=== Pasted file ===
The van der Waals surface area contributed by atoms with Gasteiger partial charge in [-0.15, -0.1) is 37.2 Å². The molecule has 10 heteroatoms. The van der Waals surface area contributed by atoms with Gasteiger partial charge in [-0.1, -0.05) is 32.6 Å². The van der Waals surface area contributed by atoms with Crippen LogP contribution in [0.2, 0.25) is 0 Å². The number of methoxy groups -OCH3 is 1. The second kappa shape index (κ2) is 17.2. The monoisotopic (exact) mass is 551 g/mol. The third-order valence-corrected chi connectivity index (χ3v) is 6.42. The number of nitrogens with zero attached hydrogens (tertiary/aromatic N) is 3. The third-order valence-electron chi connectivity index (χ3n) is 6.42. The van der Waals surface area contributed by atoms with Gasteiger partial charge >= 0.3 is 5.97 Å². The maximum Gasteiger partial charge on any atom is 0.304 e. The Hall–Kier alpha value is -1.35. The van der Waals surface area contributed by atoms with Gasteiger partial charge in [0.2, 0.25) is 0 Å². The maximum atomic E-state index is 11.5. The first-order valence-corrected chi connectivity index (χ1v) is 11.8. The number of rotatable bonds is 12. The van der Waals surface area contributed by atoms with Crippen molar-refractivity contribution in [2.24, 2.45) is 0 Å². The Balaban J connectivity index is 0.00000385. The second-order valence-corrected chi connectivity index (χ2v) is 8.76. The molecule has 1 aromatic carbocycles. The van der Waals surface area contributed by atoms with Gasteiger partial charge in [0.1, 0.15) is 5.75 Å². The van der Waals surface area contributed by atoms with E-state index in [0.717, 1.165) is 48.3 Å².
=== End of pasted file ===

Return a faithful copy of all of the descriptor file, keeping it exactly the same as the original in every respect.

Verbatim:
The van der Waals surface area contributed by atoms with Gasteiger partial charge in [-0.15, -0.1) is 37.2 Å². The molecule has 10 heteroatoms. The van der Waals surface area contributed by atoms with Gasteiger partial charge in [-0.1, -0.05) is 32.6 Å². The van der Waals surface area contributed by atoms with Crippen LogP contribution in [0.2, 0.25) is 0 Å². The number of methoxy groups -OCH3 is 1. The second kappa shape index (κ2) is 17.2. The monoisotopic (exact) mass is 551 g/mol. The third-order valence-corrected chi connectivity index (χ3v) is 6.42. The number of nitrogens with zero attached hydrogens (tertiary/aromatic N) is 3. The third-order valence-electron chi connectivity index (χ3n) is 6.42. The van der Waals surface area contributed by atoms with Gasteiger partial charge >= 0.3 is 5.97 Å². The maximum Gasteiger partial charge on any atom is 0.304 e. The Hall–Kier alpha value is -1.35. The van der Waals surface area contributed by atoms with Gasteiger partial charge in [0.2, 0.25) is 0 Å². The maximum atomic E-state index is 11.5. The first-order valence-corrected chi connectivity index (χ1v) is 11.8. The number of rotatable bonds is 12. The van der Waals surface area contributed by atoms with Crippen molar-refractivity contribution in [2.24, 2.45) is 0 Å². The Balaban J connectivity index is 0.00000385. The second-order valence-corrected chi connectivity index (χ2v) is 8.76. The molecule has 1 aromatic carbocycles. The van der Waals surface area contributed by atoms with Gasteiger partial charge in [0.1, 0.15) is 5.75 Å². The van der Waals surface area contributed by atoms with E-state index in [0.717, 1.165) is 48.3 Å².